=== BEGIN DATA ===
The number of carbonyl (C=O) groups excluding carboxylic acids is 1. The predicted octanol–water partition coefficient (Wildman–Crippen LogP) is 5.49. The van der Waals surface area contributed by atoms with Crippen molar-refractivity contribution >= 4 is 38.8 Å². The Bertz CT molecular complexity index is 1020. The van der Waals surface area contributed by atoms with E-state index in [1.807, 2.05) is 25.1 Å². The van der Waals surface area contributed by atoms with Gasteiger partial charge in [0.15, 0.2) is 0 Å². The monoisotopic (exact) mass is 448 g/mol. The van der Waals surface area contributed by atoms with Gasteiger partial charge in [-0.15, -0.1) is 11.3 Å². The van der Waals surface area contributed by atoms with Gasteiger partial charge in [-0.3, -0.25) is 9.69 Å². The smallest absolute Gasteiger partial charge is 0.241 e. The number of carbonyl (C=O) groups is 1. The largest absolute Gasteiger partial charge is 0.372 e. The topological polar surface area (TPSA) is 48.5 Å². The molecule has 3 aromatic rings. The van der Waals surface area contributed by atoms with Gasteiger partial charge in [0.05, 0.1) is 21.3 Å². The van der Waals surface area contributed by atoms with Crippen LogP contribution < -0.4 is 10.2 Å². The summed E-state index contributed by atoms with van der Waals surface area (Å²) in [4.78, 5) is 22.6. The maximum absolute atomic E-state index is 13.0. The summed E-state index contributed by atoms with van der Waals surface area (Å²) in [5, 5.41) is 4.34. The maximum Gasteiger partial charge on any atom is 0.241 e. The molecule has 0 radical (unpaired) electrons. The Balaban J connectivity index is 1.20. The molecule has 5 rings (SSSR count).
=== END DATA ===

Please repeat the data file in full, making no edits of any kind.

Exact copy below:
The number of carbonyl (C=O) groups excluding carboxylic acids is 1. The predicted octanol–water partition coefficient (Wildman–Crippen LogP) is 5.49. The van der Waals surface area contributed by atoms with Crippen molar-refractivity contribution >= 4 is 38.8 Å². The Bertz CT molecular complexity index is 1020. The van der Waals surface area contributed by atoms with E-state index in [1.807, 2.05) is 25.1 Å². The van der Waals surface area contributed by atoms with Gasteiger partial charge in [0.15, 0.2) is 0 Å². The monoisotopic (exact) mass is 448 g/mol. The van der Waals surface area contributed by atoms with Gasteiger partial charge in [-0.15, -0.1) is 11.3 Å². The van der Waals surface area contributed by atoms with Gasteiger partial charge in [-0.3, -0.25) is 9.69 Å². The smallest absolute Gasteiger partial charge is 0.241 e. The number of carbonyl (C=O) groups is 1. The largest absolute Gasteiger partial charge is 0.372 e. The topological polar surface area (TPSA) is 48.5 Å². The molecule has 3 aromatic rings. The van der Waals surface area contributed by atoms with Gasteiger partial charge in [0.05, 0.1) is 21.3 Å². The van der Waals surface area contributed by atoms with Crippen LogP contribution < -0.4 is 10.2 Å². The summed E-state index contributed by atoms with van der Waals surface area (Å²) in [4.78, 5) is 22.6. The maximum absolute atomic E-state index is 13.0. The summed E-state index contributed by atoms with van der Waals surface area (Å²) in [5, 5.41) is 4.34. The maximum Gasteiger partial charge on any atom is 0.241 e. The molecule has 0 radical (unpaired) electrons. The Balaban J connectivity index is 1.20. The molecule has 5 rings (SSSR count).